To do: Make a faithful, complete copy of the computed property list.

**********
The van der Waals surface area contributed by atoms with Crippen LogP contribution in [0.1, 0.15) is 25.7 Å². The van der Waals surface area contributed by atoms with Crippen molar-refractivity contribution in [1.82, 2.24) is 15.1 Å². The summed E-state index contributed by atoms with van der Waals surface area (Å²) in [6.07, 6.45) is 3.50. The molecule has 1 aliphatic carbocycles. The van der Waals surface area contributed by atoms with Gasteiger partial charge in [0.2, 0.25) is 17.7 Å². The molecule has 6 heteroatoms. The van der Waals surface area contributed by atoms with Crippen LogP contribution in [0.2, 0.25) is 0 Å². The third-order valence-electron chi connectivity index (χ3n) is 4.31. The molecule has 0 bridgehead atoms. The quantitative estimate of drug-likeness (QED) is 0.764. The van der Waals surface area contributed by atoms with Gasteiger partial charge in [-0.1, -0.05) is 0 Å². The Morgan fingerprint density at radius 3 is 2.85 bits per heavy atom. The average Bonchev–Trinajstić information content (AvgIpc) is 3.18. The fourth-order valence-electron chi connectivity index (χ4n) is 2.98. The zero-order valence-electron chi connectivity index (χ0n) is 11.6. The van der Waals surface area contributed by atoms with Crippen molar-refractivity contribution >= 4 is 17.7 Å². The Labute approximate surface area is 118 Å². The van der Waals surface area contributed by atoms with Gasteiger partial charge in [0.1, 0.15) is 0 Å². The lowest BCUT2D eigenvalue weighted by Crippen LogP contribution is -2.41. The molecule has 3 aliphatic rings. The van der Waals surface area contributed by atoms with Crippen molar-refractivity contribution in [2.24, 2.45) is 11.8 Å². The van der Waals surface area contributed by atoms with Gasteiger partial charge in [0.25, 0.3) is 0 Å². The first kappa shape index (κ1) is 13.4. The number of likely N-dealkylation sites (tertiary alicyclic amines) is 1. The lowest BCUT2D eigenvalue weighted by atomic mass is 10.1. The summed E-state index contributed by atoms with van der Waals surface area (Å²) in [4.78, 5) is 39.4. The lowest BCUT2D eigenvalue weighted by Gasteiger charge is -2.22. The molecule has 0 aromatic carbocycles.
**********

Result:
The van der Waals surface area contributed by atoms with Crippen LogP contribution in [0.1, 0.15) is 25.7 Å². The van der Waals surface area contributed by atoms with Crippen molar-refractivity contribution in [1.82, 2.24) is 15.1 Å². The summed E-state index contributed by atoms with van der Waals surface area (Å²) in [6.07, 6.45) is 3.50. The molecule has 1 aliphatic carbocycles. The van der Waals surface area contributed by atoms with Gasteiger partial charge in [0.2, 0.25) is 17.7 Å². The molecule has 6 heteroatoms. The van der Waals surface area contributed by atoms with Crippen LogP contribution in [0.2, 0.25) is 0 Å². The third-order valence-electron chi connectivity index (χ3n) is 4.31. The molecule has 0 bridgehead atoms. The quantitative estimate of drug-likeness (QED) is 0.764. The van der Waals surface area contributed by atoms with Gasteiger partial charge in [-0.1, -0.05) is 0 Å². The Morgan fingerprint density at radius 3 is 2.85 bits per heavy atom. The average Bonchev–Trinajstić information content (AvgIpc) is 3.18. The fourth-order valence-electron chi connectivity index (χ4n) is 2.98. The zero-order valence-electron chi connectivity index (χ0n) is 11.6. The van der Waals surface area contributed by atoms with Crippen molar-refractivity contribution >= 4 is 17.7 Å². The Labute approximate surface area is 118 Å². The van der Waals surface area contributed by atoms with Gasteiger partial charge in [0.1, 0.15) is 0 Å². The lowest BCUT2D eigenvalue weighted by Crippen LogP contribution is -2.41. The molecule has 3 aliphatic rings. The van der Waals surface area contributed by atoms with Crippen molar-refractivity contribution in [2.24, 2.45) is 11.8 Å². The van der Waals surface area contributed by atoms with Gasteiger partial charge in [0.25, 0.3) is 0 Å². The first kappa shape index (κ1) is 13.4. The number of likely N-dealkylation sites (tertiary alicyclic amines) is 1. The lowest BCUT2D eigenvalue weighted by atomic mass is 10.1. The summed E-state index contributed by atoms with van der Waals surface area (Å²) in [4.78, 5) is 39.4. The lowest BCUT2D eigenvalue weighted by Gasteiger charge is -2.22. The molecule has 0 aromatic carbocycles.